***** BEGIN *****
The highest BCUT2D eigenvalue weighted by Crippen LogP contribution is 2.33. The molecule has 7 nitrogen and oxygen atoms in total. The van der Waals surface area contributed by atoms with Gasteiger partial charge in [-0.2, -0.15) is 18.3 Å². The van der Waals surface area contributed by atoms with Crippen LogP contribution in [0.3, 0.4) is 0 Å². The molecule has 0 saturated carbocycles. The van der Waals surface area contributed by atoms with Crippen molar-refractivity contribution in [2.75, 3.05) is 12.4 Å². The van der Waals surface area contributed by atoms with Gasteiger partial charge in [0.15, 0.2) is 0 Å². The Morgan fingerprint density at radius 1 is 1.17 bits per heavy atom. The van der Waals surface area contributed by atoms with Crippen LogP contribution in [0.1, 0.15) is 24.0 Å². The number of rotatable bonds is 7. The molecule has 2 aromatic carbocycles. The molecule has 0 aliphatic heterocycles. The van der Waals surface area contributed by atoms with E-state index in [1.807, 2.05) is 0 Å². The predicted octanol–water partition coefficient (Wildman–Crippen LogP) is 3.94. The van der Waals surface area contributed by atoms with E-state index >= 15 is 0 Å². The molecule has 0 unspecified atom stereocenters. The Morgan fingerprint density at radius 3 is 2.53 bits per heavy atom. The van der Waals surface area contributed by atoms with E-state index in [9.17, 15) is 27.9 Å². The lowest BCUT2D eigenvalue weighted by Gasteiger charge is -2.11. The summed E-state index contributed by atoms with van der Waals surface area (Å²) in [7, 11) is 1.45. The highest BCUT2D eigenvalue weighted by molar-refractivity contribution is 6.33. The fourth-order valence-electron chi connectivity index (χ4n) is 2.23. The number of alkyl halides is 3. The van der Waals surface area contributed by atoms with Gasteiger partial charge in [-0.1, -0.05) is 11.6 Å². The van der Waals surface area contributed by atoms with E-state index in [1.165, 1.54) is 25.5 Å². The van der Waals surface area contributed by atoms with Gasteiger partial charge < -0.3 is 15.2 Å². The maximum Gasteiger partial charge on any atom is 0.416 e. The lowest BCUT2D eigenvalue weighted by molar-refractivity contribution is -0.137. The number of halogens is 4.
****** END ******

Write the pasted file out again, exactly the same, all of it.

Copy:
The highest BCUT2D eigenvalue weighted by Crippen LogP contribution is 2.33. The molecule has 7 nitrogen and oxygen atoms in total. The van der Waals surface area contributed by atoms with Gasteiger partial charge in [-0.2, -0.15) is 18.3 Å². The van der Waals surface area contributed by atoms with Crippen LogP contribution in [0.3, 0.4) is 0 Å². The molecule has 0 saturated carbocycles. The van der Waals surface area contributed by atoms with Crippen molar-refractivity contribution in [2.75, 3.05) is 12.4 Å². The van der Waals surface area contributed by atoms with Gasteiger partial charge in [0.15, 0.2) is 0 Å². The Morgan fingerprint density at radius 1 is 1.17 bits per heavy atom. The van der Waals surface area contributed by atoms with Crippen LogP contribution in [0.1, 0.15) is 24.0 Å². The number of rotatable bonds is 7. The molecule has 2 aromatic carbocycles. The molecule has 0 aliphatic heterocycles. The van der Waals surface area contributed by atoms with E-state index in [1.807, 2.05) is 0 Å². The predicted octanol–water partition coefficient (Wildman–Crippen LogP) is 3.94. The van der Waals surface area contributed by atoms with E-state index >= 15 is 0 Å². The molecule has 0 unspecified atom stereocenters. The Morgan fingerprint density at radius 3 is 2.53 bits per heavy atom. The van der Waals surface area contributed by atoms with E-state index in [9.17, 15) is 27.9 Å². The lowest BCUT2D eigenvalue weighted by Gasteiger charge is -2.11. The summed E-state index contributed by atoms with van der Waals surface area (Å²) in [7, 11) is 1.45. The highest BCUT2D eigenvalue weighted by molar-refractivity contribution is 6.33. The fourth-order valence-electron chi connectivity index (χ4n) is 2.23. The number of alkyl halides is 3. The van der Waals surface area contributed by atoms with Gasteiger partial charge in [-0.1, -0.05) is 11.6 Å². The van der Waals surface area contributed by atoms with E-state index in [1.165, 1.54) is 25.5 Å². The van der Waals surface area contributed by atoms with Gasteiger partial charge < -0.3 is 15.2 Å². The maximum Gasteiger partial charge on any atom is 0.416 e. The lowest BCUT2D eigenvalue weighted by molar-refractivity contribution is -0.137. The number of halogens is 4.